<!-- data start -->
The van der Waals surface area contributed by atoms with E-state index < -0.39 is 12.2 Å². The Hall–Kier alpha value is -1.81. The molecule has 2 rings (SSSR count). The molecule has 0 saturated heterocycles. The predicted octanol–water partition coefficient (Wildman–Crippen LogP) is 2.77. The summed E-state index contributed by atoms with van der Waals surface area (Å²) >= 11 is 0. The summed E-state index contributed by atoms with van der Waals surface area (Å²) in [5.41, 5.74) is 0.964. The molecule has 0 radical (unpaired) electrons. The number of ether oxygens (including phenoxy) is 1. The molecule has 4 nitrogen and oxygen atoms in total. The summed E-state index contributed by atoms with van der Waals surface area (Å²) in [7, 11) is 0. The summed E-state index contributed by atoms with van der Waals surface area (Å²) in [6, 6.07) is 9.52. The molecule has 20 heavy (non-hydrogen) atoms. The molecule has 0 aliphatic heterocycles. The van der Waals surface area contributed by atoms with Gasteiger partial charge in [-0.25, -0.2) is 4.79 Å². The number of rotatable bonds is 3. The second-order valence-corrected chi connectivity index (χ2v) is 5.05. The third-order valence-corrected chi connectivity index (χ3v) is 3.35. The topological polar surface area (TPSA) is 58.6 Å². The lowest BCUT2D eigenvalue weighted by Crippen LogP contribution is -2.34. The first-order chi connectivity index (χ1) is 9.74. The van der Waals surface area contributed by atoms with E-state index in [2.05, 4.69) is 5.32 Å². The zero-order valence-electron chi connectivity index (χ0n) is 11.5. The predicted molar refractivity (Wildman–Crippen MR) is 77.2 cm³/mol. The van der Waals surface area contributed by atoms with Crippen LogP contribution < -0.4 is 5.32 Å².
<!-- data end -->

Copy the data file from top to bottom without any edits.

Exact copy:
The van der Waals surface area contributed by atoms with E-state index < -0.39 is 12.2 Å². The Hall–Kier alpha value is -1.81. The molecule has 2 rings (SSSR count). The molecule has 0 saturated heterocycles. The predicted octanol–water partition coefficient (Wildman–Crippen LogP) is 2.77. The summed E-state index contributed by atoms with van der Waals surface area (Å²) >= 11 is 0. The summed E-state index contributed by atoms with van der Waals surface area (Å²) in [5.41, 5.74) is 0.964. The molecule has 0 radical (unpaired) electrons. The number of ether oxygens (including phenoxy) is 1. The molecule has 4 nitrogen and oxygen atoms in total. The summed E-state index contributed by atoms with van der Waals surface area (Å²) in [7, 11) is 0. The summed E-state index contributed by atoms with van der Waals surface area (Å²) in [6, 6.07) is 9.52. The molecule has 20 heavy (non-hydrogen) atoms. The molecule has 0 aliphatic heterocycles. The van der Waals surface area contributed by atoms with Gasteiger partial charge in [-0.25, -0.2) is 4.79 Å². The number of rotatable bonds is 3. The second-order valence-corrected chi connectivity index (χ2v) is 5.05. The third-order valence-corrected chi connectivity index (χ3v) is 3.35. The topological polar surface area (TPSA) is 58.6 Å². The lowest BCUT2D eigenvalue weighted by Crippen LogP contribution is -2.34. The first-order chi connectivity index (χ1) is 9.74. The van der Waals surface area contributed by atoms with E-state index in [2.05, 4.69) is 5.32 Å². The zero-order valence-electron chi connectivity index (χ0n) is 11.5. The predicted molar refractivity (Wildman–Crippen MR) is 77.2 cm³/mol. The van der Waals surface area contributed by atoms with Crippen LogP contribution < -0.4 is 5.32 Å².